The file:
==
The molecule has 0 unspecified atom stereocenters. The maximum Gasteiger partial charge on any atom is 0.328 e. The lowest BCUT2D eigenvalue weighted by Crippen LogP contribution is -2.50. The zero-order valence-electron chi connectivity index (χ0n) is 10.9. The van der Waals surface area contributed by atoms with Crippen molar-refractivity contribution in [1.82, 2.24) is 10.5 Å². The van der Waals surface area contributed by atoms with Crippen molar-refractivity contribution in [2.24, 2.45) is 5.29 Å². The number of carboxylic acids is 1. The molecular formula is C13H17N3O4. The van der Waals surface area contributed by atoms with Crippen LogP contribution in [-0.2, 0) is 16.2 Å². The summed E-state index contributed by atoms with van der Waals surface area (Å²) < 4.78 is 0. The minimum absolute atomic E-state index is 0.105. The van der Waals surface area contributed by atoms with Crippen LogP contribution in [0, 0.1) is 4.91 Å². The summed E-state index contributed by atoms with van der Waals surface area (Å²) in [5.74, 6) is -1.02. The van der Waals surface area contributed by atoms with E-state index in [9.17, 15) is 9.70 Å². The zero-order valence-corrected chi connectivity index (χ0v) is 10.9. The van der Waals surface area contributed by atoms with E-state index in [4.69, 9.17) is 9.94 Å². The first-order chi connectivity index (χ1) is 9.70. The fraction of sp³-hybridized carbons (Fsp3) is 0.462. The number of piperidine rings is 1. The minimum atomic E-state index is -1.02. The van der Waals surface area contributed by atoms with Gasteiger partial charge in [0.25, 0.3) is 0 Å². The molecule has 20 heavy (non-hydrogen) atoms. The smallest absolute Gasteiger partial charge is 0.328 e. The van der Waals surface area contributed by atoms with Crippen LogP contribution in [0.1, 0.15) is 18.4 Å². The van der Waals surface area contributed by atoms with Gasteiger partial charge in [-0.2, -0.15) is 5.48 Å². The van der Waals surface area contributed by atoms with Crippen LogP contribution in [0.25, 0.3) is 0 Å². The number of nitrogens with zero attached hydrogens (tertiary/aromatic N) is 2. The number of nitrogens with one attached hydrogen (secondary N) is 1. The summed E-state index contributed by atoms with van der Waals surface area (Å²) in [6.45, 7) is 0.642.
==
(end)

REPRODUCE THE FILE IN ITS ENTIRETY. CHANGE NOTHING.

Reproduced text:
The molecule has 0 unspecified atom stereocenters. The maximum Gasteiger partial charge on any atom is 0.328 e. The lowest BCUT2D eigenvalue weighted by Crippen LogP contribution is -2.50. The zero-order valence-electron chi connectivity index (χ0n) is 10.9. The van der Waals surface area contributed by atoms with Crippen molar-refractivity contribution in [1.82, 2.24) is 10.5 Å². The van der Waals surface area contributed by atoms with Crippen molar-refractivity contribution in [2.24, 2.45) is 5.29 Å². The number of carboxylic acids is 1. The molecular formula is C13H17N3O4. The van der Waals surface area contributed by atoms with Crippen LogP contribution in [-0.2, 0) is 16.2 Å². The summed E-state index contributed by atoms with van der Waals surface area (Å²) < 4.78 is 0. The minimum absolute atomic E-state index is 0.105. The van der Waals surface area contributed by atoms with Crippen LogP contribution in [0, 0.1) is 4.91 Å². The summed E-state index contributed by atoms with van der Waals surface area (Å²) in [5.74, 6) is -1.02. The van der Waals surface area contributed by atoms with E-state index in [9.17, 15) is 9.70 Å². The zero-order valence-corrected chi connectivity index (χ0v) is 10.9. The van der Waals surface area contributed by atoms with E-state index in [4.69, 9.17) is 9.94 Å². The first-order chi connectivity index (χ1) is 9.70. The fraction of sp³-hybridized carbons (Fsp3) is 0.462. The number of piperidine rings is 1. The minimum atomic E-state index is -1.02. The van der Waals surface area contributed by atoms with Gasteiger partial charge in [0.25, 0.3) is 0 Å². The molecule has 20 heavy (non-hydrogen) atoms. The smallest absolute Gasteiger partial charge is 0.328 e. The van der Waals surface area contributed by atoms with Crippen LogP contribution in [0.1, 0.15) is 18.4 Å². The van der Waals surface area contributed by atoms with Gasteiger partial charge in [-0.2, -0.15) is 5.48 Å². The van der Waals surface area contributed by atoms with Crippen LogP contribution in [0.25, 0.3) is 0 Å². The number of nitrogens with zero attached hydrogens (tertiary/aromatic N) is 2. The number of nitrogens with one attached hydrogen (secondary N) is 1. The summed E-state index contributed by atoms with van der Waals surface area (Å²) in [6.45, 7) is 0.642.